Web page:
Saturday, March 29, 2014

Blowin' in the Wind: Children and Nature

(Blowin’ in the Wind is a regular feature on my blog consisting of an assortment of nature writings – hymns, songs, prayers, Bible readings, poems or other things – pieces I may not have written but that inspire me. I trust they will do the same for you.)

Several weeks ago I referenced in a blogpost something called nature deficit disorder, a condition described in a book by Richard Louv entitled Last Child in the Woods: Protecting our Children from Nature Deficit Disorder. Since then, several people have engaged me on the ‘children and nature’ subject, so I thought I might pick that idea up again at some point. Lo and behold, what should I receive recently from a friend who works at a Covenant Bible camp but an article in the camp’s newsletter on that very subject. It was written by a Debra MacMannis, and concentrates specifically on the benefits that can result when kids spend more time outside.

We can transmit a love
for nature to kids simply
by including them in our
outdoor adventures!

 Many of my blog’s readers are parents (or grandparents!) of young children. We can transmit a love for nature to kids simply by including them in our outdoor adventures. But in the process, we can provide them much more than appreciation for God’s created world, precious as that is; we may also help introduce a potential, lifelong spiritual pathway for them. Additionally, we can contribute to improvements in their health, their socialization, their learning skills, and their commitment to Christian stewardship of the earth.

Here is what MacMannis writes in her article about nature’s benefits to children:

1. Kids get along better. Research has found that children who play in nature have more positive feelings about each other. There is something about being in a natural environment together that stimulates social interaction. Another study showed how play in a diverse natural environment can reduce or eliminate bullying. In several studies, researchers have found that some of the kids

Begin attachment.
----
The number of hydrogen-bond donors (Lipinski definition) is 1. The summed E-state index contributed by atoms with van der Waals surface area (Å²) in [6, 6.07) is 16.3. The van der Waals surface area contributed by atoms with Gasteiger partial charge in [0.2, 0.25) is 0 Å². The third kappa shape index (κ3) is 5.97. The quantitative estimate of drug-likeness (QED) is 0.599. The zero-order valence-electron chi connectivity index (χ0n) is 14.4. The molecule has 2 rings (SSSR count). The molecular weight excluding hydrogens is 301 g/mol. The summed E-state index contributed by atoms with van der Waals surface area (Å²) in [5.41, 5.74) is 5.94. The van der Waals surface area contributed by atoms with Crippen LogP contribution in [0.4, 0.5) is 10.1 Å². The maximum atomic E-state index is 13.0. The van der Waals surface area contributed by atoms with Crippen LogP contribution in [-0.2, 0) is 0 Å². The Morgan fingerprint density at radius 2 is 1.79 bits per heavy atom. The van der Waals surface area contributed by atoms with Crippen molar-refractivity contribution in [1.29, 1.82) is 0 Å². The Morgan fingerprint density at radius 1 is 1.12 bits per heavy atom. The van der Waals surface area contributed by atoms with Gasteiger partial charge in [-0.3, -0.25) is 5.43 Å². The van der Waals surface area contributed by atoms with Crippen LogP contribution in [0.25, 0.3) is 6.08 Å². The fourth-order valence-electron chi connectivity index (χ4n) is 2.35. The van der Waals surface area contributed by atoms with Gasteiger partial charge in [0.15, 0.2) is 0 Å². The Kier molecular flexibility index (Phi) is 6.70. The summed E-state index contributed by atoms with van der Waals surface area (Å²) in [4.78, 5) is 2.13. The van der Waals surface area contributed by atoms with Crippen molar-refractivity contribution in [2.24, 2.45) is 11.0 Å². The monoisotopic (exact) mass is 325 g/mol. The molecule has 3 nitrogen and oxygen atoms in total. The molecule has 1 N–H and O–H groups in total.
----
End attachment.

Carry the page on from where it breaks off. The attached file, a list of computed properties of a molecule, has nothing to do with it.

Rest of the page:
who benefit most are those with attention and learning challenges.    

2. Imaginative processes are enhanced. Early experiences with the natural world has been positively linked with a sense of wonder. Children are more likely to use their imaginations outdoors.

3. Cognitive development is improved. Curiosity and wonder are strong motivators that make children more eager to learn. When children play in natural environments, their play is more diverse. Creative play, in turn, nurtures language and collaborative skills. Spending time in natural environments helps improve their
awareness and reasoning proficiencies.                                              

4. Physical health is augmented. Children who play regularly in natural environments show more advanced motor fitness, including coordination, balance and agility. They get sick less often. Just getting their hands in the dirt can bring exposure to good “bugs” that stimulate the immune system.

5. Kids are less stressed out. Nature buffers the impact of life stress on children and helps them deal with adversity. The greater the amount of nature exposure, the greater the benefits. Nature helps children develop powers of observation and creativity, and instills a sense of peace and connection to the planet.
6. Kids are more psychologically mature. A boost in maturity comes from the increased independence and autonomy that free play in nature encourages. Children with more contact with nature score higher on tests of concentration and self-discipline. The more green, the better the scores. In a study of kids with ADHD, it was found that those who played in windowless indoor settings had significantly more severe symptoms then kids who played in grassy outdoor spaces. School classrooms with outdoor views even help.

7. Kids are more likely to love and protect the environment. When people like John Muir and Teddy Roosevelt spent time in places like Yosemite Valley, they realized that these wild places were “America’s treasures,” needing our stewardship and protection. In order to teach children how to treasure nature, kids must be allowed to explore it in their own way, and be given the time and opportunity to “dig in” and immerse themselves in its mysteries.

So there you have it, all the more reason to gather up your bambinos and grand-bambinos and “Get outside, no box required!”
~~RGM, March 28, 2014 

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